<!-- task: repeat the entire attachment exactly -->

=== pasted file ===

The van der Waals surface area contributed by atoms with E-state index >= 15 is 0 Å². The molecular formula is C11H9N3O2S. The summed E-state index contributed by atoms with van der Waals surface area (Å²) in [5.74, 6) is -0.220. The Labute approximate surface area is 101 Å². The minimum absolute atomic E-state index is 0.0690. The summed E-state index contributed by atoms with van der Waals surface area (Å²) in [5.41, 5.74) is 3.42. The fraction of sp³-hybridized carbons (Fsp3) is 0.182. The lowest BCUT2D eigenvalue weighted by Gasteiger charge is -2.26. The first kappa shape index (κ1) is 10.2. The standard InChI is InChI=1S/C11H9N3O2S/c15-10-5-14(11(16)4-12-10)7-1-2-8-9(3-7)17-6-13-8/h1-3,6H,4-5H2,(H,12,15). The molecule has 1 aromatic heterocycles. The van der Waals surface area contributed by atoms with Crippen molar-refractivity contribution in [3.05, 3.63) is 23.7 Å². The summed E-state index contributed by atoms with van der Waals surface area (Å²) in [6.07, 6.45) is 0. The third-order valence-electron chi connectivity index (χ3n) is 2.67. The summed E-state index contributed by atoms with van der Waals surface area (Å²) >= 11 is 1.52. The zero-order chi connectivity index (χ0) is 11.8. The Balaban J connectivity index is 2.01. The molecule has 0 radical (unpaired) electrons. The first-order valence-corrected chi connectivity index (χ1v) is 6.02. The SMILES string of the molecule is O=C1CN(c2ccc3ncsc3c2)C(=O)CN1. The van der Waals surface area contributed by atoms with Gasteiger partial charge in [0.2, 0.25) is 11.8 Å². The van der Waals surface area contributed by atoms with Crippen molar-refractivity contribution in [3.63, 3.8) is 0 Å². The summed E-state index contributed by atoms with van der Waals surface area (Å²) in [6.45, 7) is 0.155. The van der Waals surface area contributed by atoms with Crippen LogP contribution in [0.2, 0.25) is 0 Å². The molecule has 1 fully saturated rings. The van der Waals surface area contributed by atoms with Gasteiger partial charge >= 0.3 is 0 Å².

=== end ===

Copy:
The van der Waals surface area contributed by atoms with E-state index >= 15 is 0 Å². The molecular formula is C11H9N3O2S. The summed E-state index contributed by atoms with van der Waals surface area (Å²) in [5.74, 6) is -0.220. The Labute approximate surface area is 101 Å². The minimum absolute atomic E-state index is 0.0690. The summed E-state index contributed by atoms with van der Waals surface area (Å²) in [5.41, 5.74) is 3.42. The fraction of sp³-hybridized carbons (Fsp3) is 0.182. The lowest BCUT2D eigenvalue weighted by Gasteiger charge is -2.26. The first kappa shape index (κ1) is 10.2. The standard InChI is InChI=1S/C11H9N3O2S/c15-10-5-14(11(16)4-12-10)7-1-2-8-9(3-7)17-6-13-8/h1-3,6H,4-5H2,(H,12,15). The molecule has 1 aromatic heterocycles. The van der Waals surface area contributed by atoms with Crippen molar-refractivity contribution in [3.05, 3.63) is 23.7 Å². The summed E-state index contributed by atoms with van der Waals surface area (Å²) in [6.07, 6.45) is 0. The third-order valence-electron chi connectivity index (χ3n) is 2.67. The summed E-state index contributed by atoms with van der Waals surface area (Å²) >= 11 is 1.52. The zero-order chi connectivity index (χ0) is 11.8. The Balaban J connectivity index is 2.01. The molecule has 0 radical (unpaired) electrons. The first-order valence-corrected chi connectivity index (χ1v) is 6.02. The SMILES string of the molecule is O=C1CN(c2ccc3ncsc3c2)C(=O)CN1. The van der Waals surface area contributed by atoms with Gasteiger partial charge in [0.2, 0.25) is 11.8 Å². The van der Waals surface area contributed by atoms with Crippen molar-refractivity contribution in [3.63, 3.8) is 0 Å². The summed E-state index contributed by atoms with van der Waals surface area (Å²) in [6.45, 7) is 0.155. The van der Waals surface area contributed by atoms with Crippen LogP contribution in [0.2, 0.25) is 0 Å². The molecule has 1 fully saturated rings. The van der Waals surface area contributed by atoms with Gasteiger partial charge >= 0.3 is 0 Å².